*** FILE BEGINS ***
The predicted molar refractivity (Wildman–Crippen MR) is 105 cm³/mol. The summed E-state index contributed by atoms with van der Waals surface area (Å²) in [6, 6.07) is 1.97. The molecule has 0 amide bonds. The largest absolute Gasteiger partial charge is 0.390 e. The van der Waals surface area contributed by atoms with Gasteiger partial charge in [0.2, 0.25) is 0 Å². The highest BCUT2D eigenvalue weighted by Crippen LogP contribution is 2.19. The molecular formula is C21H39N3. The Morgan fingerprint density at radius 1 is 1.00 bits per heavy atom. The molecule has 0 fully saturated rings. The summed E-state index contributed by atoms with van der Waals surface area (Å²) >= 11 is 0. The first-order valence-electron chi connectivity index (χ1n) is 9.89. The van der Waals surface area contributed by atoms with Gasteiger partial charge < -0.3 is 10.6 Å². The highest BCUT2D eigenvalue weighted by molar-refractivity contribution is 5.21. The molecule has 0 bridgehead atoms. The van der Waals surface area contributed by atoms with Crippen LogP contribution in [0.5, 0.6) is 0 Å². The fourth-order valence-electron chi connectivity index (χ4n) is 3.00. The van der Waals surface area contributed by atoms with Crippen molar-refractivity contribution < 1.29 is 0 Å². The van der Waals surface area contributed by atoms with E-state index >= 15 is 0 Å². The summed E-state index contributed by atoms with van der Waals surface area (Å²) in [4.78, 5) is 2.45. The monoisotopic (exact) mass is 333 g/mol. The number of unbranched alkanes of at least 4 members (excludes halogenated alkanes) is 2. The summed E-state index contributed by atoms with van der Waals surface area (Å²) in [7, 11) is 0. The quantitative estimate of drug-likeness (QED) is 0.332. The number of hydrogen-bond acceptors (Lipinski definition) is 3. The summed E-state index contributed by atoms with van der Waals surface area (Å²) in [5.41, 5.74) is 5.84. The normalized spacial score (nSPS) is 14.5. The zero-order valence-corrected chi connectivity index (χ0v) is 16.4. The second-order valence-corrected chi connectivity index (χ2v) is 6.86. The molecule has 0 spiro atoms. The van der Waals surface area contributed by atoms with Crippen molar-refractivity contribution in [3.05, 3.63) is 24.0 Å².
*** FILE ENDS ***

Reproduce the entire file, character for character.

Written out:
The predicted molar refractivity (Wildman–Crippen MR) is 105 cm³/mol. The summed E-state index contributed by atoms with van der Waals surface area (Å²) in [6, 6.07) is 1.97. The molecule has 0 amide bonds. The largest absolute Gasteiger partial charge is 0.390 e. The van der Waals surface area contributed by atoms with Gasteiger partial charge in [0.2, 0.25) is 0 Å². The highest BCUT2D eigenvalue weighted by Crippen LogP contribution is 2.19. The molecular formula is C21H39N3. The Morgan fingerprint density at radius 1 is 1.00 bits per heavy atom. The molecule has 0 fully saturated rings. The summed E-state index contributed by atoms with van der Waals surface area (Å²) >= 11 is 0. The first-order valence-electron chi connectivity index (χ1n) is 9.89. The van der Waals surface area contributed by atoms with Gasteiger partial charge < -0.3 is 10.6 Å². The highest BCUT2D eigenvalue weighted by molar-refractivity contribution is 5.21. The molecule has 0 bridgehead atoms. The van der Waals surface area contributed by atoms with Crippen LogP contribution in [0.5, 0.6) is 0 Å². The fourth-order valence-electron chi connectivity index (χ4n) is 3.00. The van der Waals surface area contributed by atoms with Crippen molar-refractivity contribution < 1.29 is 0 Å². The van der Waals surface area contributed by atoms with E-state index >= 15 is 0 Å². The summed E-state index contributed by atoms with van der Waals surface area (Å²) in [4.78, 5) is 2.45. The monoisotopic (exact) mass is 333 g/mol. The number of unbranched alkanes of at least 4 members (excludes halogenated alkanes) is 2. The summed E-state index contributed by atoms with van der Waals surface area (Å²) in [7, 11) is 0. The quantitative estimate of drug-likeness (QED) is 0.332. The number of hydrogen-bond acceptors (Lipinski definition) is 3. The summed E-state index contributed by atoms with van der Waals surface area (Å²) in [5.41, 5.74) is 5.84. The normalized spacial score (nSPS) is 14.5. The zero-order valence-corrected chi connectivity index (χ0v) is 16.4. The second-order valence-corrected chi connectivity index (χ2v) is 6.86. The molecule has 0 spiro atoms. The van der Waals surface area contributed by atoms with Crippen molar-refractivity contribution in [3.05, 3.63) is 24.0 Å².